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Posts published in “Issue: Summer 2023

You can influence how our communities grow over the next 20 years

“The devil is in the details” is all too true when it comes to Comprehensive Plans that determine the shape of the communities we live in. The plans identify a series of goals, objectives, policies, actions and standards that guide day-to-day decisions of local government officials. The plans go a long way to determining how quiet our streets will be, whether there will be trees, thriving farms and wetlands, will there be affordable places for families to live, and on and on.

Unplugged music in the streets: You, too, can make it!

Think of joyfully singing old Beatles tunes on a road trip with friends, or stomping your feet to Queen’s “We Will Rock You” at a sporting event. How did it make you feel? Connected? Energized? Part of something larger than yourself? You don’t need to be told that music, with or without lyrics, has a powerful binding energy.

Missing: Men in elementary school classrooms

As a kindergarten teacher, Chad Hargrove purposely emulates the late Fred Rogers, better known as children’s television host Mister Rogers. No one in Hargrove’s class needs to be told that men can be kind and soft-spoken...

To thrive, students need more than just a good teacher

In the long and merited discussion of teacher pay, one group of educators in the classroom has been forgotten: paraeducators. These are the people working in and out of classrooms to fill the gaps to help ensure that vulnerable students receive a quality education and a chance at a good life.

An Anniversary of War

The dictator looks over his shoulder, afraid. The actor rallies his countrymen, tired...

Breeding hope: The paradox of parenthood in a world on the brink

REFLECTION: I ask myself the same questions many others in my generation ask: Should I have kids, given the world we live in today? What will my future child’s life look like if climate projections come to fruition? How will my child’s existence affect the earth’s ecosystems, plants and animals? Will it be better to be alive, despite these challenges, than never to have been born at all?

Poverty, by America

BOOK REVIEW: Matthew Desmond has written a powerful, compelling complement to his 2017 Pulitzer Prize winning Evicted: Poverty and Profit in the American City.

Make America safe for child labor—again

America’s social studies textbooks urgently need an update — on child labor. Our textbooks, ever since the middle of the 20th century, have been applauding the reform movement that gradually put an end to the child-labor horrors that ran widespread throughout the early Industrial Age. Now those horrors, here in…

Revisiting Capital Homecare Cooperative

A new Washington law, SB 5096, provides a path for workers in Washington businesses to create cooperatives. In the Spring issue of WIP, we interviewed Nora Edge, founder and former General Manager, and Paulette LaDouceur, current General Manager of Capital Homecare Cooperative. We decided to revisit some of their insights into the benefits a cooperative structure offers for workers.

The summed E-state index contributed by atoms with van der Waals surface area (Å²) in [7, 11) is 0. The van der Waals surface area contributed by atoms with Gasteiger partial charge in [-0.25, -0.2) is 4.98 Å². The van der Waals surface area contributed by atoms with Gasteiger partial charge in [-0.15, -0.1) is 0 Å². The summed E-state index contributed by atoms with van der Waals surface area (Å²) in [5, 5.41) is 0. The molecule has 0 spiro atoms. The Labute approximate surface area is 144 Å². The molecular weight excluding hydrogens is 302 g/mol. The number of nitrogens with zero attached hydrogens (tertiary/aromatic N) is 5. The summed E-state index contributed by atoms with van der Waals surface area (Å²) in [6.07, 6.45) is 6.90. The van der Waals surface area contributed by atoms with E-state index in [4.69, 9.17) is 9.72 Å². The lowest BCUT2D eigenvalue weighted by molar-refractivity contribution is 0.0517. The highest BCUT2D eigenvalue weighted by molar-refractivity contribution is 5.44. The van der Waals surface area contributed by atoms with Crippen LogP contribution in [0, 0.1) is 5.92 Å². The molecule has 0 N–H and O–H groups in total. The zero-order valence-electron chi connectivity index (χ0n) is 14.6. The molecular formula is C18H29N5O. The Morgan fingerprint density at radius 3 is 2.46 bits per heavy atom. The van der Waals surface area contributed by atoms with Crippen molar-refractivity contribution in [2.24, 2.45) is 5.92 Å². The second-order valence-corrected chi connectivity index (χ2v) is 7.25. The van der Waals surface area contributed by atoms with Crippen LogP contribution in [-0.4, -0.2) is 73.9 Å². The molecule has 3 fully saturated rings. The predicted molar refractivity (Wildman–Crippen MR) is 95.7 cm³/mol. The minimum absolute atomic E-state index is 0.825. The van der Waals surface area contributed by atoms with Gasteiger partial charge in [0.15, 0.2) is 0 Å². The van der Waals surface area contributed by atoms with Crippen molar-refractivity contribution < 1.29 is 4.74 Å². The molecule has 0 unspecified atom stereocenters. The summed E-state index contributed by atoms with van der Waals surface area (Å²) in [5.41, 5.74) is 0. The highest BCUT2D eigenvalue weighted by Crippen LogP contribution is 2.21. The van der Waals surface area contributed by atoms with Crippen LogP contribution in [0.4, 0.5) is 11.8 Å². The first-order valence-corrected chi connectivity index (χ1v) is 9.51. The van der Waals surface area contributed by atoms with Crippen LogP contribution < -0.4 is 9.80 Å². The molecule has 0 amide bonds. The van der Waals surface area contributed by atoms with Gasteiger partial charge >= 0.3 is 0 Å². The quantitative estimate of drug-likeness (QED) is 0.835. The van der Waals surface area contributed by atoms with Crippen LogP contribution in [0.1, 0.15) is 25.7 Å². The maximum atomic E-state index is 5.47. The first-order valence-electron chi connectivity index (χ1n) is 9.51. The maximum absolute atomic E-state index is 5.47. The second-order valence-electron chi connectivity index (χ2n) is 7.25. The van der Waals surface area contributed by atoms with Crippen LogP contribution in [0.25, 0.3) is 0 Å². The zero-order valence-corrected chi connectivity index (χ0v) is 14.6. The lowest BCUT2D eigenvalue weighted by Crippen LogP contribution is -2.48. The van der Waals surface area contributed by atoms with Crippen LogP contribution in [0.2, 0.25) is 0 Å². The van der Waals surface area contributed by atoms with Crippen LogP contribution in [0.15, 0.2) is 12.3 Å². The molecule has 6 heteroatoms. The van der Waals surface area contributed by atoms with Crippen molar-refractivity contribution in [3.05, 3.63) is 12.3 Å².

If we worshiped water and air Things like Ohio wouldn’t happen Or Valdez, Chernobyl, Deepwater Horizon There would be no DAPL to protest...

The Parasitoid Port of Olympia

UNCENSORED: The Rev. Dr. John R. Van Eenwyk has retired as a clinical psychologist and Jungian analyst in private practice, an ordained priest in the Episcopal Church, a clinical instructor at the University of Washington School of Medicine, and an Adjunct Professor at Antioch University. He co-founded the International Trauma Treatment Program here in Olympia.

We need to expand young voters’ access to the ballot

PERSPECTIVE: On April 20, Cleta Mitchell, a leading voice in conservative politics said this: Republicans should make it harder for young people to vote. On April 20, Cleta Mitchell, a leading voice in conservative politics said this: Republicans should make it harder for young people to vote. This brazen campaign of youth voter suppression is morally wrong. And it is especially high-stakes in this political moment, when youth turnout has been credited for electing presidents and staving off red waves.

Launching the Columbia Street Food Co-op

In 1977, the brand-new storefront Co-op downtown on Columbia Street was slowly coming together, the result of volunteers building shelves, laying flooring, and setting out food. I had moved out West to find my people—the hippies. The best place to look was near co-ops and collective restaurants that sprouted up wherever hippies had settled.

Dawud Halisi Al-Malik

Dawud Al-Malik’s story, Fifty Years in Prison for Crimes He Didn’t Commit, was told in a two-part interview with Wendy Tanowitz in the July and August 2018 issues of Works In Progress. An excerpt from his memoir is in this issue.

Growing up Black in Jim Crow Texas

An excerpt from a memoir, From the Depths of Darkness, by Dawud Al-Malik, (with James O’Barr), Mud Flat Shorts (mostly Fiction), Mud Flat Press, 2022 ...I was born David Washington Riggins—what I came to think of as my slave name...

People Over Pentagon Act

As politicians wrangled about cutting future spending on existing programs, in exchange for agreeing to raise the limit on US borrowing (“the debt ceiling”) it turns out that defense spending is untouchable. No cuts there, period. The weapons industry has institutionalized the permanent war economy...